In the 1960s, U.S. Navy strategists wanted an aircraft that could efficiently cruise at subsonic speed, maneuver well in high-subsonic dogfights, accelerate to above Mach 2, and yet remain stable during slow landings on an aircraft carrier. Considering these demands, the Grumman Aerospace Corporation gave them in 1972 the F-14 Tomcat, a fighter that could change the sweep of its wings depending on the widely varying speed regimes.
A variable-sweep wing imitates nature. To glide or slow down, birds extend their wings; to speed up, they tuck them close. But designing those capabilities into a metal airframe, using nuts, bolts, and gears that would mimic a bird’s muscle and bone, took decades of work by aircraft engineers.
The first aircraft capable of varying the sweep of its wings in flight was the Bell X-5, an experimental aircraft used by NASA in the 1950s to test wing angles. It was not the prototype of an operational aircraft, but a testbed to explore the aerodynamic effects of variable-sweep wings. Some of the design and even some parts were cannibalized from the Nazi-engineered Messerschmitt P 1101, a variable-sweep wing aircraft that never flew and was captured by U.S. troops in 1945.
Researchers found that as the X-5’s wings swept from a 20- to a 60-degree angle, the airplane’s center of gravity and center of pressure changed, requiring the entire wing assembly to move toward the nose in order to keep the aircraft stable. To achieve the 40-degree difference, rails inside the fuselage moved the wings about 27 inches forward. It took 20 seconds to complete the change—longer if the electronics malfunctioned and the pilot was forced to hand-crank the wings.
Higher-degree angles in those days presented their own challenges; they tended to make the aircraft more unstable, and the X-5 was notorious for its inability to recover from a spin. In 1953, Air Force Major Raymond Popson was killed when his X-5 spun into the ground, wings in a 60-degree position.
Three decades later, variable-sweep wings became the distinguishing feature of a new aircraft to be flown by both the U.S. Air Force and Navy, the General Dynamics F-111 Aardvark fighter-bomber. The engineering lessons from the F-111 would help create the F-14.
“The aircraft itself was very complex, and we built it without models or simulations,” recalls Chris Clark, who worked on the Tomcat as chief test engineer for Air Test and Evaluation Squadron 23 at Naval Air Systems Command (NAVAIR). “A lot of it boiled down to slide rules and hard paper calculations.”
The Tomcat’s wings could sweep from 20 to 68 degrees. That translates to the wingspan shrinking from 64 feet to 38 feet. The transformation occurred automatically, with the onboard Standard Central Air Data Computer (SCADC) using altitude and Mach number to determine the appropriate wing angle. The F-14 was the only aircraft in NATO that used a computer-controlled, fully automatic sweep. The SCADC activated the hydro-mechanical system that actually moved the wings and optimized wing positions for altitude and speed, but a Tomcat pilot could manually override the system in the event the SCADC did not work.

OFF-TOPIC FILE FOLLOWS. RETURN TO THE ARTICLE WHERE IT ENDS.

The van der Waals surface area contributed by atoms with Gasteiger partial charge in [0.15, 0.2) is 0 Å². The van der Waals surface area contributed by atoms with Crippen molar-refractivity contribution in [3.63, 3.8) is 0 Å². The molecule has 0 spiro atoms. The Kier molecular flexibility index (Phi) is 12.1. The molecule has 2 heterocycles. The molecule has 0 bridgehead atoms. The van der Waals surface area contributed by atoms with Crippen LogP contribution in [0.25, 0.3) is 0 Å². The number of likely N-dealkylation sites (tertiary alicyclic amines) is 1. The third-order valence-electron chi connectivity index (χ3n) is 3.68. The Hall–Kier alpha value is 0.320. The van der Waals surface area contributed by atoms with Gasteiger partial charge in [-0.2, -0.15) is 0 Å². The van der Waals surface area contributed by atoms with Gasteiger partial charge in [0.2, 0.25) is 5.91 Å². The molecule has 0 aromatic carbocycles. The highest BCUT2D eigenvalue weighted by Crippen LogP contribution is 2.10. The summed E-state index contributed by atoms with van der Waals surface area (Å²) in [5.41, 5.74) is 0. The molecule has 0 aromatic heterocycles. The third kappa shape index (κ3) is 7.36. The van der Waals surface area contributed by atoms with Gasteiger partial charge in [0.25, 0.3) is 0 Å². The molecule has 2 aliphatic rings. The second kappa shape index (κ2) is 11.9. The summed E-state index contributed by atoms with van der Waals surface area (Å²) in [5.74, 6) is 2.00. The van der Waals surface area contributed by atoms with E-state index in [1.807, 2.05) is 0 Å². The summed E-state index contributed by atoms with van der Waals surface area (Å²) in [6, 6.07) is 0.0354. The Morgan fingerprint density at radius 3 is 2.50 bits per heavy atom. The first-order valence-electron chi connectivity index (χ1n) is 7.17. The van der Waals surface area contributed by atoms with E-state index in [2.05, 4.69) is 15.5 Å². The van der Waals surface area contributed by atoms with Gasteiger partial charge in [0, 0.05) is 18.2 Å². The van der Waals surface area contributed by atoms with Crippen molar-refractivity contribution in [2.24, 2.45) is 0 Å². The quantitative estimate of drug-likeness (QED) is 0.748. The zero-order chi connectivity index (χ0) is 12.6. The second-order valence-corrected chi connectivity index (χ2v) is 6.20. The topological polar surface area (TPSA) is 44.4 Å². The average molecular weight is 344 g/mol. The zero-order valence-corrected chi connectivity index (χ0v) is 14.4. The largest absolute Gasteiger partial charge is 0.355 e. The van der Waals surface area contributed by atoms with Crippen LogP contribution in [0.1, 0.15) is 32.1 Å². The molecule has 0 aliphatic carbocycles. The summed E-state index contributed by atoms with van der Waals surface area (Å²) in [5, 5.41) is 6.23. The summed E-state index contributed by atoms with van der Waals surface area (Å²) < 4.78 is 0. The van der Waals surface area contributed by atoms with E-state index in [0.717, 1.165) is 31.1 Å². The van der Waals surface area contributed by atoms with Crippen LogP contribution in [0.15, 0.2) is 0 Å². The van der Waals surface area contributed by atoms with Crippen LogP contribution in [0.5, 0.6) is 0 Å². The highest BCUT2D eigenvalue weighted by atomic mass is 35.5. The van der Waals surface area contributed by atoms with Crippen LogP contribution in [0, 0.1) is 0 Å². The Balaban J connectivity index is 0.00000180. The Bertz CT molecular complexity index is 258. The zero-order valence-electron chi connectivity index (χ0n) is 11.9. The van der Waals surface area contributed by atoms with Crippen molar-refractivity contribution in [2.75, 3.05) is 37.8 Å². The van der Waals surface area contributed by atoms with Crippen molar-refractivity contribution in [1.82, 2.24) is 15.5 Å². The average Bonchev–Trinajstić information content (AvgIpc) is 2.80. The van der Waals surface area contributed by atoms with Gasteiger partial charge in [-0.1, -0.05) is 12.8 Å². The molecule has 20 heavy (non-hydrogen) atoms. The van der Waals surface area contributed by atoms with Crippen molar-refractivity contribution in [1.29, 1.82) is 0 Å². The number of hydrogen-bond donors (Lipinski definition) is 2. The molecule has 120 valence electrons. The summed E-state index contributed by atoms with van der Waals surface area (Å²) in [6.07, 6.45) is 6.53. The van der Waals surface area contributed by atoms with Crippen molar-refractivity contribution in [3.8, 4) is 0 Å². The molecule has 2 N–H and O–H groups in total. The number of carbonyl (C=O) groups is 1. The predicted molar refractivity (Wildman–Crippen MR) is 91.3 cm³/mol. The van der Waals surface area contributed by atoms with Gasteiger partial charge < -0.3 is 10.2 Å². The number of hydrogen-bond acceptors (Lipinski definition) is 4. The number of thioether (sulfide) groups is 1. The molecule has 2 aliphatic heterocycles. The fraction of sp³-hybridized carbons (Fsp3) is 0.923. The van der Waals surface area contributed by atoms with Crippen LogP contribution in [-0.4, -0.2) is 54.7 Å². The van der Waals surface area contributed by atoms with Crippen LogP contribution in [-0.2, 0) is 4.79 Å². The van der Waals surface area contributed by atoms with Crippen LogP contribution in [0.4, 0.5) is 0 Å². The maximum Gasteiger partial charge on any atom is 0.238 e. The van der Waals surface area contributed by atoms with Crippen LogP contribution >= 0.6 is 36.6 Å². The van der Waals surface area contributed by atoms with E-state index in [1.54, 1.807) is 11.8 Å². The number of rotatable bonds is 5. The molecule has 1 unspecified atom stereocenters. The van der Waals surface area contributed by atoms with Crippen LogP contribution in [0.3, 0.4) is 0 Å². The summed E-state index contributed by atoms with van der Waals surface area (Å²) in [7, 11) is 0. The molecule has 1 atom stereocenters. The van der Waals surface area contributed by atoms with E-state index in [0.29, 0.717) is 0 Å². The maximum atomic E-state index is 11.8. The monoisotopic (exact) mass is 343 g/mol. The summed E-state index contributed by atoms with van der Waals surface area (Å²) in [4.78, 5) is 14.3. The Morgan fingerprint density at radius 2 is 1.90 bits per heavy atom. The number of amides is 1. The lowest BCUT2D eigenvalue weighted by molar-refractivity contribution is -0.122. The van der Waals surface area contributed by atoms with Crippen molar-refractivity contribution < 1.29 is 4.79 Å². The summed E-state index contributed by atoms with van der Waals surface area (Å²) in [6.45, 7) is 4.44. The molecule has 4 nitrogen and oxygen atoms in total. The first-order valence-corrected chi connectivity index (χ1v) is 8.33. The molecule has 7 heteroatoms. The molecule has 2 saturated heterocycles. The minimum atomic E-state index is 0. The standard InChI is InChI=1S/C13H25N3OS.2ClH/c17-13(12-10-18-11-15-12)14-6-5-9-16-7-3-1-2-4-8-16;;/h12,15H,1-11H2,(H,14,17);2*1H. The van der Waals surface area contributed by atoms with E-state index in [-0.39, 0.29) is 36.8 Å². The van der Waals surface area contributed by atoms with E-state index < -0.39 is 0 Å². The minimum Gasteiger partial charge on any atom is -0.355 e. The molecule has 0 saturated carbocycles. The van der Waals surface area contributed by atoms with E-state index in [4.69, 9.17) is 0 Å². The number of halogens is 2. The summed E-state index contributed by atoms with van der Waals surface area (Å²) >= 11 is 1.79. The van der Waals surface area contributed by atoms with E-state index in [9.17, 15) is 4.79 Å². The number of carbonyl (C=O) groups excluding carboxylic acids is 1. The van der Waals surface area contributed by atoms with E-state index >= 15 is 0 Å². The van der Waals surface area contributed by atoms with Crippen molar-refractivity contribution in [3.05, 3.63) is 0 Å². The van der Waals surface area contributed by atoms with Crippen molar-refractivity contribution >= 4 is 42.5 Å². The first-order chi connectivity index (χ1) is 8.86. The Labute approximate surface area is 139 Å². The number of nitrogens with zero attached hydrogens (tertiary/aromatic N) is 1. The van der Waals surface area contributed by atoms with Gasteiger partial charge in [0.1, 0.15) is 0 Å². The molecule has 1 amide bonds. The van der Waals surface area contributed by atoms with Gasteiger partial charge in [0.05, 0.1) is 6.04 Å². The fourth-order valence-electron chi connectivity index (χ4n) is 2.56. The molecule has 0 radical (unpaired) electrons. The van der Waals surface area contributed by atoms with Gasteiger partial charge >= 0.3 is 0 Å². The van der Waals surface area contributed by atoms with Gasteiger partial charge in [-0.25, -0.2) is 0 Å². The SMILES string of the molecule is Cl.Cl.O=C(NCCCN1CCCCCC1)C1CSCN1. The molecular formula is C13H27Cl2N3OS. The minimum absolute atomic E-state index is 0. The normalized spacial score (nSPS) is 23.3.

Each wing of the Tomcat was driven by a single actuator that could sweep at eight degrees a second. A hollow, crossover shaft of aluminum alloy kept the wings in synchronization. The shaft was riveted into an assembly that connected the left and right wing sweep actuator gearboxes. NAVAIR personnel say there have been only two failures of the crossover shaft in 30 years of F-14 operations in the Navy. In both cases, the aircrews landed safely.
The wings themselves were mounted to a titanium structure, called a wing box, that ran across almost the entire dorsal side of the fuselage and was connected to the wings at two pivot points upon which they rotated.
When the wing retracted, about 25 percent of its trailing edge tucked beneath an overwing fairing, which left a gap between the aft section of the wing and fuselage. Inflatable canvas bags attached to the fuselage closed the gap. The bags also provided a smooth contour to blend the wings’ trailing edges and the aft fuselage, allowing a smooth flow of air.
Each wing had a hydraulic motor that moved it either forward or aft. In flight, moving the wings forward required less hydraulic power than moving them back. The hydraulic flow needed to move the wings forward was about 15 gallons per minute and was handled by a fixed displacement pump. The flow needed to move the wings aft was about double that, and was accomplished with a variable displacement pump. The reason for the mismatch was that the positioning of the wing pivot in relation to the wing’s center of pressure made it easier to unsweep than to sweep.
On the F-111, the pivot locations were relatively inboard, resulting in excessive trim drag at transonic and supersonic conditions. Tomcat designers were not going to repeat that mistake.
“In those days, [the Navy] wanted high-altitude maneuverability,” says Tom Lawrence, a NAVAIR aerodynamics expert who evaluated this capability for the Tomcat. “If you had the wing pivots closer to the fuselage, you get a very large shift in the center of pressure” when the wing changes its angle of sweep. That could lead to the kind of instability that killed Raymond Popson in the X-5.
Designers attached the Tomcat’s wings so that the pivots were located at the most outboard position possible, at 8 feet, 11 inches from the fuselage centerline. The result: When the airplane changed shape, less of the wing was actually sweeping.